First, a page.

Mother Nature is wreaking some havoc on Lake of the Ozarks this spring, but it's nothing to be too concerned about. Rapidly rising temperatures are behind some natural phenomena on the water this year, according to state officials.

Mother Nature is wreaking some havoc on Lake of the Ozarks this spring, but it’s nothing to be too concerned about. Rapidly rising temperatures are behind some natural phenomena on the water this year, according to state officials.

The extreme heat the area has been seeing recently is considered a main contributing factor to unofficial reports of green water as well as official reports of fish kills at Lake of the Ozarks in June. While rain storms Wednesday afternoon and evening cooled things down, the Lake area along with the rest of mid-Missouri had been seeing daily temperatures in the 90-degree F range and even 100 degrees or more at times with little precipitation, weather more common in the Missouri “dog days of summer’ in July and August.

On Wednesday, Greg Stoner confirmed reports of a fish kill on Lake of the Ozarks. Stoner is the Missouri Department of Conservation Fisheries Management Biologist for the Lake.

According to Stoner, the kill appears to be restricted to the lower Gravois and Glaize arms, and is due to low dissolved oxygen in the water. He attributed the water conditions to high water temperatures which, before the rain, were approaching 90 degrees.

Non-toxic algal blooms contributed to the fish kill. When a large volume of algae dies off, it causes the dissolved oxygen to dive, Stoner explained.

Anyone concerned about swimming safety might want to avoid areas of water where there are large volumes of dead fish, but other than that the water is fine. It’s not a pollution issue, he said.

The early-season heat appears to be behind reports in the last week of two of the Lake of the Ozarks looking a little more green than usual.

High temperatures, lots of light and little rain along with plenty of nutrients in the water may be causing algal blooms, but that doesn’t mean they are toxic blooms.

According to Stoner, algal blooms on the lower Gravois are fairly common each year during the summer.

Water quality concerns can always be sent to the Missouri Department of Natural Resources, but according to DNR Water Quality Monitoring Section Chief Lynn Milberg, green water is not necessarily harmful and is not an uncommon phenomenon, especially given the environmental conditions this spring.

A relatively dry spring, there has been less rain to flush out the lake and less discharge at Bagnell Dam which means less movement of the water. These factors combined with extreme heat for the time of year when there are lots of nutrients in the water can mean more algae on top of the water, she explained. That is not necessarily a “bloom.”

Heat, lots of light and nutrients can make algae growth increase especially in coves where the water may be shallower and sees less movement, says Milberg, but that does not necessarily mean it is a harmful bloom that is large enough to deplete oxygen to aquatic life. It would be more odd to see green water in the main channel where movement from all the boating actually inhibits algae growth, she added.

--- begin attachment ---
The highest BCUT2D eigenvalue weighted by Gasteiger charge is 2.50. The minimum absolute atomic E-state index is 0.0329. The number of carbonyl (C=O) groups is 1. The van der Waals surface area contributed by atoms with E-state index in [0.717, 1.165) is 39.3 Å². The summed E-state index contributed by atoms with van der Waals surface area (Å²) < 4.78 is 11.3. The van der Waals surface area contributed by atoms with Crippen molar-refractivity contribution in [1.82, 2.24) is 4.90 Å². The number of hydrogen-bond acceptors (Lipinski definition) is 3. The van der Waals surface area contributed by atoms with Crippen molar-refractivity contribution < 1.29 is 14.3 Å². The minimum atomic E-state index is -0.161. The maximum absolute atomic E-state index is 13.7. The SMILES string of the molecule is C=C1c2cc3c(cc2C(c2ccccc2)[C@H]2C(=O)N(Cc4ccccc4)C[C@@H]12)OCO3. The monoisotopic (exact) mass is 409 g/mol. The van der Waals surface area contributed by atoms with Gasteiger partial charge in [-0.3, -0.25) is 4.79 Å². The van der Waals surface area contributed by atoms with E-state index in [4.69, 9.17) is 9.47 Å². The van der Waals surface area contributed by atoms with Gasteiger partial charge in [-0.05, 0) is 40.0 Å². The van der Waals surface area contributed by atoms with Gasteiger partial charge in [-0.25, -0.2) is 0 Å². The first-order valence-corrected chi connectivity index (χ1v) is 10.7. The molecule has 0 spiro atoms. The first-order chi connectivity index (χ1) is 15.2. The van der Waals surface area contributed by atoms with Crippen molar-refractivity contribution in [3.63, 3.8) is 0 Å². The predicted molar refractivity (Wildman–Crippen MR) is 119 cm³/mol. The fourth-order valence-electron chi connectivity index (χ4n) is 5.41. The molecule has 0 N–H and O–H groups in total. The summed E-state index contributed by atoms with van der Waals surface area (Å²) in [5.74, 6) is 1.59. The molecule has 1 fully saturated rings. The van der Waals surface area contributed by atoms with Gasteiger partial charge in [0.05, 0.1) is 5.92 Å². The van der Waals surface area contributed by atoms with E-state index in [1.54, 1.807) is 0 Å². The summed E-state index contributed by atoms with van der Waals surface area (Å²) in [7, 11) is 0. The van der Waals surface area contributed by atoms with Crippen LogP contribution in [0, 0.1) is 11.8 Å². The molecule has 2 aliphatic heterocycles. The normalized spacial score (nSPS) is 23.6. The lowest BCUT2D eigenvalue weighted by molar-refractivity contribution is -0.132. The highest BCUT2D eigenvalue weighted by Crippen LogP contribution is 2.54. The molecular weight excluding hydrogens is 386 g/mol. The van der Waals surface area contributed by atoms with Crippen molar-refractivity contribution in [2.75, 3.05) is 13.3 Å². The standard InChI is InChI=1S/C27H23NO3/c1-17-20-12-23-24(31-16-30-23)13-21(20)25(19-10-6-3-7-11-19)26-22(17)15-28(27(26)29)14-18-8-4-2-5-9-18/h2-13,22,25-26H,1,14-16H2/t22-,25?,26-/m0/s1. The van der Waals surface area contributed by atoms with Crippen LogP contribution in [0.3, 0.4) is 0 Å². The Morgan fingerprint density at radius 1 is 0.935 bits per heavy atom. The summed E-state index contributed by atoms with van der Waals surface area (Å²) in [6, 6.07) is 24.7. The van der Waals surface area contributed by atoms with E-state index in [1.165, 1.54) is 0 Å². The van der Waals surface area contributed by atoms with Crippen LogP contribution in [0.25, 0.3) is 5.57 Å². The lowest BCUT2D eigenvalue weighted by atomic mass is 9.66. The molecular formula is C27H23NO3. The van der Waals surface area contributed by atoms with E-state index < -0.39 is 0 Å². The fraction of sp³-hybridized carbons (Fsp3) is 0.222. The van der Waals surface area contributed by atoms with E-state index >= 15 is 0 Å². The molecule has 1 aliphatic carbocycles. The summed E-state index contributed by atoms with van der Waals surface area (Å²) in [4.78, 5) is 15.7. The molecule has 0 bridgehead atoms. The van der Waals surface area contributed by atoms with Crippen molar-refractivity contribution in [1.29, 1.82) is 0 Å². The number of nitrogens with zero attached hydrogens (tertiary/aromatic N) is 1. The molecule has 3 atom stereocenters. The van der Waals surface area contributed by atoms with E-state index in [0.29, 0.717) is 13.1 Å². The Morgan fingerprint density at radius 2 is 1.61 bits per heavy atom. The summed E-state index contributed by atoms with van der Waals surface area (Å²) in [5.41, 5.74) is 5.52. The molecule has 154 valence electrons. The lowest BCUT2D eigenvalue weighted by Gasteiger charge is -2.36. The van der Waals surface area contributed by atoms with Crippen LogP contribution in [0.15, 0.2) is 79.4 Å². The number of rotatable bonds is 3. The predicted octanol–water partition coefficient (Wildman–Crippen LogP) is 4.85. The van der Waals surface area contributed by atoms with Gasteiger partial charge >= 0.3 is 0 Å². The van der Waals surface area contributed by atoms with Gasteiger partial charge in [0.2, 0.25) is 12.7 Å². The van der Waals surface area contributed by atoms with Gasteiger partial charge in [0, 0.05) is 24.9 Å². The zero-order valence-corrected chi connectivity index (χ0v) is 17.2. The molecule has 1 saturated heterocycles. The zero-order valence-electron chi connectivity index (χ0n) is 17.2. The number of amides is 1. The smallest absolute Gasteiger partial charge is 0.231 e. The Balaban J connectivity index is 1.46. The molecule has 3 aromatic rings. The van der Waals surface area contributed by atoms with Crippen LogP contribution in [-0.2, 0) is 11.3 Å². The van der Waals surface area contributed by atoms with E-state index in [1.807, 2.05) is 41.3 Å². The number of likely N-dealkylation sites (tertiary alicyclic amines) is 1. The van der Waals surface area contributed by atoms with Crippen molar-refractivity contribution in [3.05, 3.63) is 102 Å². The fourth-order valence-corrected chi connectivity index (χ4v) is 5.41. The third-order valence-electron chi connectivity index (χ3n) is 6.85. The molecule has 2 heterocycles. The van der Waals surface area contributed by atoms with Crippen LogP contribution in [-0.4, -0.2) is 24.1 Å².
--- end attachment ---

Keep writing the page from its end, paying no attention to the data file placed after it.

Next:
Large amounts of dead fish in the water — a fish kill — according to Milberg, can be a signifier that a toxic bloom is taking place, but fish kills can occur for a variety of reasons with multiple contributing factors.

Algal blooms are caused by excessive nitrogen and phosphorus in the water, causing algae growth to occur faster than aquatic ecosystems can handle. It is considered harmful only when it has “detrimental effects on aquatic ecosystems; or human, livestock or pet health,” according to DNR’s definitions.

Algae can impact food and habitat and decrease oxygen in the water when occurring in significant volumes. Algal blooms are harmful to people only if they produce elevated toxins and bacterial growth.

Blue-green algae, what is actually cyanobacteria not algae, would be of greater concern. According to DNR, this bacteria can multiply quickly under certain conditions and are one of the more concerning types of what people think of as algal blooms. Cyanobacteria is capable of producing toxins that can be harmful to humans and other animals.

While all algal blooms look different from one body of water to another because of so many varying conditions, regular algae is often a darker, more subtle green than cyanobacteria which can be a really bright green.

Without seeing the green water lake residents have been talking about, Milberg says she can’t say for sure the cause or what is is. In addition to algae, it could also be a spill of some kind or a dye trace.

With the amount of water circulating Lake of the Ozarks, though these issues typically dissipate fairly quickly.

Anyone concerned about a suspected algal bloom or other water quality issue on Lake of the Ozarks or another body of water in Missouri may report the issue to DNR at https://dnr.mo.gov/env/cyanobacteria.htm by filling out the Suspected Harmful Algal Bloom Notification Form or download their BloomWatch App. General environmental concerns, such as a trash dump or discarded tires in a stream, can be made at https://dnr.mo.gov/concern.htm. Fish kills or accidental release of pollutants and chemicals represent an environmental emergency. You may call DNR’s Environmental Response Spill Line at 573-634-2436 or call the Missouri Department of Health and Seniors Services’ Public Health Emergency Hotline at 800-392-0272.